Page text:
But as UK and WKU prepare to play a season-opening game - the final one of a four-year agreement between the two schools - few are talking about how well the Wildcats and Hilltoppers know one another. With new staffs and styles of play on both sides, it's actually quite the opposite.
On one sideline will be Mark Stoops, who will take the field for the first time as a head coach. That first experience can be an overwhelming one - particularly for someone like Stoops who has waited so long for the opportunity - but Stoops has too much faith in the work he's done these last nine months to let that get to him.
"Just like I tell the players: There's no need to be nervous or anything like that because of your preparation," Stoops said. "We've worked extremely hard as a staff."
Stoops has thought through all the details of game day, from the way the team will dress in sport coats to coin-toss strategy, but unknowns are inevitable considering his coaching counterpart. Bobby Petrino - returning to coaching after a year off - will coach his first game at WKU on Saturday at 7 p.m. ET at Nashville's LP Field.
"Both of us are in the same situation, I think," Stoops said. "They've had a little bit more time if they wanted to get creative and change some things up certainly between years. But it will be a great challenge. Very good offensive mind, very good defensive mind (in defensive coordinator Nick Holt) over there at Western. We'll have a lot to prepare for."
In getting ready for the WKU offense, Stoops and UK's defensive coaches have exhausted every possible source of information. They've watched tape of Petrino's offenses at previous stops, including Arkansas, and plenty of film of the Hilltoppers' personnel.
Jumping off the page in the latter half of that preparation is running back Antonio Andrews. The 6-foot senior racked up an NCAA-best 3,161 all-purpose yards in 2012. He rushed for more than 1,700 yards and caught 37 passes for 432 yards and his role in the passing game could expand in Petrino's offense.
"I'm sure they'll lean heavily on the running back," Stoops said. "He's a fantastic player, Antonio Andrews, and just a great player. So he's somebody that we got to keep an eye on."
As detailed and varied as UK has been in its preparation for WKU, neither the coaching staff nor the players are directing their focus too far outside themselves.
"I have a mix-match of things I look at to determine what we're going to get," defensive coordinator D.J. Eliot said. "But ultimately I'm just worried about us. My concentration has been on the Kentucky defense and how we play and how sound we are fundamentally."
The same goes for the UK offense. The Cats began practices specifically tailored to prepare for WKU last week and Neal Brown has settled on a more stripped-down attack for Saturday.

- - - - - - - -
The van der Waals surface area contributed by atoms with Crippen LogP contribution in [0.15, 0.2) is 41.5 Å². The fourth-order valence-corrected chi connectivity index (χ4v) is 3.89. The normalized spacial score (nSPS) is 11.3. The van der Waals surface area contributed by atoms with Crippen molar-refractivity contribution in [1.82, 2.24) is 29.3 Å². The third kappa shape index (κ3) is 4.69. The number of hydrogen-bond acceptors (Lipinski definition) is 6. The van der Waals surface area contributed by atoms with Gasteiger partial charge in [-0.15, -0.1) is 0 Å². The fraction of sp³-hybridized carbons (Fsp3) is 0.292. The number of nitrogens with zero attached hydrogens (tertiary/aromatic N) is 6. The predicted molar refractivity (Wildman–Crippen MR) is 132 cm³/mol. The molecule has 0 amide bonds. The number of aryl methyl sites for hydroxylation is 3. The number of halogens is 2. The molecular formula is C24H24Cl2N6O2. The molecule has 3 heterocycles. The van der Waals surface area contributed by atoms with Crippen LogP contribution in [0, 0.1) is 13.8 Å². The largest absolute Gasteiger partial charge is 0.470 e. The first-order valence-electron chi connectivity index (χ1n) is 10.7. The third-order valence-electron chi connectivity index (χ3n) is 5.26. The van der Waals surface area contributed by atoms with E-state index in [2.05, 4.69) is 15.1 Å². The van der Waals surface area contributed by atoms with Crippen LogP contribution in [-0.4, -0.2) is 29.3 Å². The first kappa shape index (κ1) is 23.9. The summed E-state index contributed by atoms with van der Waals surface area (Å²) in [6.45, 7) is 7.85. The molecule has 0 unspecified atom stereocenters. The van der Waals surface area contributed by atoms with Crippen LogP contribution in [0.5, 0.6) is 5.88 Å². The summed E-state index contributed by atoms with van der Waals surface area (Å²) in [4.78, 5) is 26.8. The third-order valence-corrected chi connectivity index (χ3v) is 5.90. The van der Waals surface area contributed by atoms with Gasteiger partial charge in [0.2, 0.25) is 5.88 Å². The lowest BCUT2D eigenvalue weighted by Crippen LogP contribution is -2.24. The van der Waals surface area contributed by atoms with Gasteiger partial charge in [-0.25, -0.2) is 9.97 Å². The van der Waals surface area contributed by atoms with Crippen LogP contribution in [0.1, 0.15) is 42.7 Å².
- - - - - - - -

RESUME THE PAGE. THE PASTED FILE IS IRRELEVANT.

"I guess we've been repping Western Kentucky since last Thursday, Wednesday or Thursday. So we've got a lot of reps in the things we're going to do," Brown said. "We're going to be relatively simple, so they've been sharp, especially (Tuesday and Wednesday of this week)."
However, it's not as if UK will be a breeze to prepare for on offense. Stoops and Brown haven't yet announced a starter at quarterback, but the plan is for both Maxwell Smith and Jalen Whitlow to play.
"I think they both played very well throughout the summer camp and both deserve the opportunity to play," Stoops said. "So I hope it can be to our benefit."
The combination of a more traditional pocket passer in Smith and a dual-threat quarterback in Whitlow could give UK's offense an added dimension come game day, but it's already helped UK's defense. WKU has named Brandon Doughty as its quarterback starter, but athletic redshirt freshman Damarcus Smith could see time as well.
"It'll help us tremendously because have seen an athletic quarterback on practice with Jalen and then we'll be prepared if they decide to go that direction," Eliot said.
That's just one of many areas in which UK can only guess what WKU will do, and the same goes for the Cats themselves in many ways.
"I think we're a team that's still growing, a team that's still learning and trying to put it all together," Stoops said. "Again, I've said it all along. I've been pleased with their attitude and their work ethic and the way they're going about their business. The character of the team to see how much of a chip on our shoulder we have and how we go out there and play and how confidently we play is yet to be seen."
Confidence is still very much a work in progress for Stoops' first team, but not for Stoops himself. He believes in his plan, and more importantly, he believes in his team.
"We can be a very good team, and we can shock a lot of people," Stoops said. "We've just got to do what we can do and do it to the best of our ability, and that's what I want to see out of them."